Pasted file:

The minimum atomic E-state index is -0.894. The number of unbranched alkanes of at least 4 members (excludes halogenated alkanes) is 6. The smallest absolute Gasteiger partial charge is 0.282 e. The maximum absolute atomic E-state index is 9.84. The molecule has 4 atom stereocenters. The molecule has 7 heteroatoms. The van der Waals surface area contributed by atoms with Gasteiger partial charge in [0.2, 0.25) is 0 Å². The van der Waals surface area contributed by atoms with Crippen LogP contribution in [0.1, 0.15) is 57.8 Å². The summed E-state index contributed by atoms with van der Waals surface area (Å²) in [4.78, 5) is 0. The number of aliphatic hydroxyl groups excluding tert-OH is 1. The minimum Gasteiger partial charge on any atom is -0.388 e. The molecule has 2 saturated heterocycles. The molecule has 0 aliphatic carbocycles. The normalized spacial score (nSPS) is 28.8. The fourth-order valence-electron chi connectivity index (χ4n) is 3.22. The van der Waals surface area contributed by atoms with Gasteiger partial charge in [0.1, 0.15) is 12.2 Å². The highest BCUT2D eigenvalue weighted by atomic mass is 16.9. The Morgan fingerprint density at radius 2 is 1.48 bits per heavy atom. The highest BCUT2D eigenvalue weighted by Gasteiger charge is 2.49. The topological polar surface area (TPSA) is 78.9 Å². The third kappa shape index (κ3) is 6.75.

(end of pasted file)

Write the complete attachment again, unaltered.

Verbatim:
The minimum atomic E-state index is -0.894. The number of unbranched alkanes of at least 4 members (excludes halogenated alkanes) is 6. The smallest absolute Gasteiger partial charge is 0.282 e. The maximum absolute atomic E-state index is 9.84. The molecule has 4 atom stereocenters. The molecule has 7 heteroatoms. The van der Waals surface area contributed by atoms with Gasteiger partial charge in [0.2, 0.25) is 0 Å². The van der Waals surface area contributed by atoms with Crippen LogP contribution in [0.1, 0.15) is 57.8 Å². The summed E-state index contributed by atoms with van der Waals surface area (Å²) in [4.78, 5) is 0. The number of aliphatic hydroxyl groups excluding tert-OH is 1. The minimum Gasteiger partial charge on any atom is -0.388 e. The molecule has 2 saturated heterocycles. The molecule has 0 aliphatic carbocycles. The normalized spacial score (nSPS) is 28.8. The fourth-order valence-electron chi connectivity index (χ4n) is 3.22. The van der Waals surface area contributed by atoms with Gasteiger partial charge in [0.1, 0.15) is 12.2 Å². The highest BCUT2D eigenvalue weighted by atomic mass is 16.9. The Morgan fingerprint density at radius 2 is 1.48 bits per heavy atom. The highest BCUT2D eigenvalue weighted by Gasteiger charge is 2.49. The topological polar surface area (TPSA) is 78.9 Å². The third kappa shape index (κ3) is 6.75.